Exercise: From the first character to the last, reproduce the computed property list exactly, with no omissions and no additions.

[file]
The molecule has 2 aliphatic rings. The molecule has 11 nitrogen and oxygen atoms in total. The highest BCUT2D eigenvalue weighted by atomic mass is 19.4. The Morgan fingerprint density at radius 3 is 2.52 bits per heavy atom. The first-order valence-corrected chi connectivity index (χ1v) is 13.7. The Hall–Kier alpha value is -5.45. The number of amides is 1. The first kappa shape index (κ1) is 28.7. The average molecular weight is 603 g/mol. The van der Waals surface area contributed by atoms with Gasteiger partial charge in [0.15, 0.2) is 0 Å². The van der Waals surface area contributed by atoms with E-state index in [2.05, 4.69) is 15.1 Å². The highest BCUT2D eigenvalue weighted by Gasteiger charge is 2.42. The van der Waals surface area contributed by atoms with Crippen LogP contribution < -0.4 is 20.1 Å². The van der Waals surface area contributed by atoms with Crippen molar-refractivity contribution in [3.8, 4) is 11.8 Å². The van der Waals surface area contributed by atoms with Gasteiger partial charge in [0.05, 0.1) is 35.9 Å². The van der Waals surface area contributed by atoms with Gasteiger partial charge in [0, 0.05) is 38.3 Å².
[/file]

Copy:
The molecule has 2 aliphatic rings. The molecule has 11 nitrogen and oxygen atoms in total. The highest BCUT2D eigenvalue weighted by atomic mass is 19.4. The Morgan fingerprint density at radius 3 is 2.52 bits per heavy atom. The first-order valence-corrected chi connectivity index (χ1v) is 13.7. The Hall–Kier alpha value is -5.45. The number of amides is 1. The first kappa shape index (κ1) is 28.7. The average molecular weight is 603 g/mol. The van der Waals surface area contributed by atoms with Gasteiger partial charge in [0.15, 0.2) is 0 Å². The van der Waals surface area contributed by atoms with E-state index in [2.05, 4.69) is 15.1 Å². The highest BCUT2D eigenvalue weighted by Gasteiger charge is 2.42. The van der Waals surface area contributed by atoms with Crippen LogP contribution < -0.4 is 20.1 Å². The van der Waals surface area contributed by atoms with Crippen molar-refractivity contribution in [3.8, 4) is 11.8 Å². The van der Waals surface area contributed by atoms with Gasteiger partial charge in [0.05, 0.1) is 35.9 Å². The van der Waals surface area contributed by atoms with Gasteiger partial charge in [0, 0.05) is 38.3 Å².